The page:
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employment law

Race Discrimination

Introduction to Race Discrimination

Racial discrimination in the workplace is illegal. This includes discrimination against people of mixed heritage, discrimination because someone is married to a person of a particular ethnic or racial background, and discrimination that may involve issues of gender or religious freedom as well as race. 

Discrimination can take many forms, including refusal to hire, firing, passing over employees for promotion, poor performance reviews, and other “adverse employment actions.” Jokes based on racial groups, stereotyping of individuals based on their ethnic backgrounds, derogatory names, and racial epithets are also common in race discrimination cases. Even superficially positive remarks, such as “Mexicans are hard workers” or “Jews are good at managing money” tend to show discrimination in the workplace. Sometimes the conduct is blatant, and other times it is more subtle.

Anti-Discrimination Laws

Discrimination cases are often based on what is called “disparate treatment,” under Title VII of the Civil Rights Act of 1964 and Chapter 4112 of the Ohio Revised Code. Disparate treatment simply means that individuals of one racial background are treated differently than others. This can happen on an individual basis, or an entire group may be subject to a “pattern or practice” of this sort of treatment. Occasionally, cases may also be brought based upon employer practices that have a disparate impact on a racial group – that is, the practices appear race-neutral, but disproportionately affect people in one racial group. In other situations, an employee can bring suit because of harassment based on race, or because a hostile work environment exists. Racial discrimination can involve all types of employers and employees, including public entities, blue collar workers, and those with office jobs.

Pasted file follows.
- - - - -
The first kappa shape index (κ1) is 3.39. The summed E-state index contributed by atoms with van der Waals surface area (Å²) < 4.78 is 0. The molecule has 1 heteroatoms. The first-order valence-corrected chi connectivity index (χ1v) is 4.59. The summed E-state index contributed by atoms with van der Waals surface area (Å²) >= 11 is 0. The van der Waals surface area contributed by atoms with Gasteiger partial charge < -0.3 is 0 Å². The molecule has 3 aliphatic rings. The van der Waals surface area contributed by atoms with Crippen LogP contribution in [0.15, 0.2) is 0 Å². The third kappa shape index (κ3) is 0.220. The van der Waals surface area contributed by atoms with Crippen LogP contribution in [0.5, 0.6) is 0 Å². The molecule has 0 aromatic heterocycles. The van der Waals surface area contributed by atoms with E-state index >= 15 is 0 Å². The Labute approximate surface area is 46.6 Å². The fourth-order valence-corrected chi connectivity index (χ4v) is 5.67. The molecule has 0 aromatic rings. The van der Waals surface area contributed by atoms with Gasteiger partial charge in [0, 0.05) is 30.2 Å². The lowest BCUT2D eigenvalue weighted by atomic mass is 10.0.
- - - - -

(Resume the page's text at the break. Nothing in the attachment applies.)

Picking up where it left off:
Retaliation is Also Prohibited

Both Ohio and federal law include protections against retaliation. This means that if an employer takes an “adverse employment action” against (i.e., punishes) an employee because the employee complained about discrimination in the workplace (or engaged in another “protected activity”), the employee can file a lawsuit specifically for retaliation. It is common for lawsuits to include claims for both discrimination and retaliation. Read more about retaliation here.

Contact The Durst Law Firm if You Are Subjected to Race Discrimination

We have extensive experience helping people who have been discriminated against, harassed and retaliated against, and we have also represented employers in cases alleging race discrimination. If you have been discriminated against at work, or if your business is facing a lawsuit, EEOC charge, OCRC charge or allegations of discrimination, contact us at (513) 621-4999 or call Alex’s direct line at (513) 621-2500.